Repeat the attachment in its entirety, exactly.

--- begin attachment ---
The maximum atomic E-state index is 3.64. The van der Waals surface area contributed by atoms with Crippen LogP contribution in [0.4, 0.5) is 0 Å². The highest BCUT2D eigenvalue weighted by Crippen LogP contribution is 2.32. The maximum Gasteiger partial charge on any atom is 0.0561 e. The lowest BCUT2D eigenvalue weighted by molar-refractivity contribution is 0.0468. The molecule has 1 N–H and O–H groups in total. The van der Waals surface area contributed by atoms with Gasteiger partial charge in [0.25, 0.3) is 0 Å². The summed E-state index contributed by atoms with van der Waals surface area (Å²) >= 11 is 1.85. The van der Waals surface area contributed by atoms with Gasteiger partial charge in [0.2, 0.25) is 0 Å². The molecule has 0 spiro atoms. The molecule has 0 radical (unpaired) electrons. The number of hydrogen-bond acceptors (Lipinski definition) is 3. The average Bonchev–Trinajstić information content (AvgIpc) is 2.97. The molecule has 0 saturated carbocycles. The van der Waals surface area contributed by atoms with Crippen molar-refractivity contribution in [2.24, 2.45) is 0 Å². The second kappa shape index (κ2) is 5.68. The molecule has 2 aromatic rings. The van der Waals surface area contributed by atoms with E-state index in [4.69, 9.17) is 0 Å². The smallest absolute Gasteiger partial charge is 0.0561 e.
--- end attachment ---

The maximum atomic E-state index is 3.64. The van der Waals surface area contributed by atoms with Crippen LogP contribution in [0.4, 0.5) is 0 Å². The highest BCUT2D eigenvalue weighted by Crippen LogP contribution is 2.32. The maximum Gasteiger partial charge on any atom is 0.0561 e. The lowest BCUT2D eigenvalue weighted by molar-refractivity contribution is 0.0468. The molecule has 1 N–H and O–H groups in total. The van der Waals surface area contributed by atoms with Gasteiger partial charge in [0.25, 0.3) is 0 Å². The summed E-state index contributed by atoms with van der Waals surface area (Å²) >= 11 is 1.85. The van der Waals surface area contributed by atoms with Gasteiger partial charge in [0.2, 0.25) is 0 Å². The molecule has 0 spiro atoms. The molecule has 0 radical (unpaired) electrons. The number of hydrogen-bond acceptors (Lipinski definition) is 3. The average Bonchev–Trinajstić information content (AvgIpc) is 2.97. The molecule has 0 saturated carbocycles. The van der Waals surface area contributed by atoms with Crippen molar-refractivity contribution in [2.24, 2.45) is 0 Å². The second kappa shape index (κ2) is 5.68. The molecule has 2 aromatic rings. The van der Waals surface area contributed by atoms with E-state index in [4.69, 9.17) is 0 Å². The smallest absolute Gasteiger partial charge is 0.0561 e.